It often happens that you read a book and you know you won't want to read it again. Or you get tired of the music or the movie. But you don't have the right to resell the digital work, and those who are interested in these works have to pay full price to the publishers, which they may not want to do. The secondary market makes sense because you can resell the work cheaper to someone who may not be willing to pay the full price. The author of the work gets at least a partial royalty.

Note that with the physical form of the works, this is neither possible nor enforceable. In the case of digital works, it is prevented by publishers.

By buying NFTs, people become owners of the work and can resell or even rent it. The owner of the in-demand digital work can thus profit by lending the work for a small fee for a specific period of time. This model can be used mainly for movies, series, or music.

The effect could be multiplied by releasing only a limited edition of the digital work. One could create a digital scarcity of the work where the owners, and the author, will forever profit from the work being resold.

Thanks to blockchain, it is possible to make everything 100% transparent and easy to audit. For ordinary users, it can be difficult to distinguish the original version of a digital work from a fake. Two files can look exactly the same. In the case of the NFT, it is relatively easy to distinguish the original from the fake. Authors of work can easily track how much their work sells and resells.

Another benefit may be that the author has through NFTs a kind of contact with the actual owners of the digital work. It may be just a blockchain address, but with the advent of decentralized identity (DID), it will be possible to share other information. For example, the author of a work can mint NFTs as a gift for the current holders of the work, or give them a discount on a new work. This may give rise to other new business models.

For example, authors can simply find out that someone owns all the published works and reward the owners with a special edition. This can motivate people to buy those works that are missing from the owners' complete collection. Authors will benefit from secondary sales. Authors can use NFTs as a ticket to a video stream or a physical event. This is another reason why people would want to own the original work and not a fake. NFTs make it easy for authors of works to interact with fans. The important thing is that authors can be creative and do not need the cooperation of a third party. Imagine if a small author wanted to do something similar and needed the cooperation of Amazon which holds all the buyer information.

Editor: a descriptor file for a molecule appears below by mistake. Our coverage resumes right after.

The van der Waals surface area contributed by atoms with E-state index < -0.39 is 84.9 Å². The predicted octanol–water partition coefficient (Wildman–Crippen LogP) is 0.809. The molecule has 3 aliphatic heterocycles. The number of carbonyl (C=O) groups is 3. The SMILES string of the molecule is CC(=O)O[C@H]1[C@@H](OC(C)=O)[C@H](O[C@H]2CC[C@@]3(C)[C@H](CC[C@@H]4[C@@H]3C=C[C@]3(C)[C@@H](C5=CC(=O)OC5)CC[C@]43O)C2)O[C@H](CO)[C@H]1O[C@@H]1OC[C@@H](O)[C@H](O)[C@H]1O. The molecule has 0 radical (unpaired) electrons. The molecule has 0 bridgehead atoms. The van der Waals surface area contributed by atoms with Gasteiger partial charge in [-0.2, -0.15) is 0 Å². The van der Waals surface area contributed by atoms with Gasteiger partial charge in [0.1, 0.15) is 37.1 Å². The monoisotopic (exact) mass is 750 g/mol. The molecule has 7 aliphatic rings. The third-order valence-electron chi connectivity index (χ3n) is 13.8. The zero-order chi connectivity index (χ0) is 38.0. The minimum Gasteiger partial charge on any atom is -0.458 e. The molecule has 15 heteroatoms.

Authors of works should be able to define their own terms of sale, including royalties for secondary sales. This is definitely not the norm today and smaller artists don't have the chance to dictate their terms when negotiating with big publishers.

Authors can arrange that there will be no reprint or reissue of their works after their death. The owners of the NFTs will own the work and the market value can grow as a result.

The success of the NFT sector is further dependent on multichain wallets with excellent user interfaces such as Lace. In addition to NFTs and the business model, users must have easy access to obtain and consume digital content. Imagine having ADA, stablecoins, and NFTs in one wallet. It would be easy to buy an e-book through stablecoins and read it right in your wallet.

The more we think about business models, the more ideas we have. We believe that NFTs definitely have huge potential if used smartly.

It won't be easy to succeed

The goal of decentralization is to enable peer-to-peer communication between users and remove an expensive and inefficient middleman from the process. Platforms can emerge on Cardano that provide digital authors with similar services to existing big publishers and offer better conditions and new possibilities.

Don't expect disruption to happen from one year to the next or in the next bull run. Existing services have a huge network effect, and authors usually have no desire to change things that work relatively well. Still, we believe that at least some of them will understand the benefits that a decentralized solution can offer them. In the beginning, the new solutions will be used by lesser-known authors. If it works, the stars may gradually join in.

From our perspective, the NFT itself had no chance of success. What is important to address are the regulations around copyright related to NFTs. This is the first necessary step to allow new business models to emerge.

NFTs, together with new business models built on smart contracts, have a much better chance of success. In addition to a token representing a value, decentralized applications will add further value. This combination makes it possible to economically and socially connect authors and consumers of digital works directly, without intermediaries.

This is a huge opportunity for everyone, both for teams building new marketplaces and platforms and for authors who want to do more than just sell their work through established third parties.

Web3 will be about the ability to own value. Anyone holding ADA or BTC will understand the difference between centralization and decentralization and between custodial and self-custody ownership. If decentralization succeeds, people will have a greater desire to own original works just as they will own stablecoins and volatile cryptocurrencies. The shift in perception of value will affect many industries, not just money. We believe this will facilitate the adoption of NFTs.


Actually, we always found it very silly to claim that NFTs are just links to a picture. NFTs can represent pretty much anything digital. Most content today is consumed by people on the internet, and inefficient and expensive middlemen are struggling to maintain their advantageous position. This is usually the case as long as technological advances don't disrupt it. Blockchain and NFTs have the potential to change that, but it's only potential. Both users and authors need to want it to happen. That will be a long way off. Many people believe that cryptocurrencies can disrupt central banks and that DeFi can disrupt commercial banks. We believe that Cardano will be one of the chains that will participate in that as well. In addition, it will be part of the disruption of the digital content trading sector. In the context of existing business models, this is a relevant goal.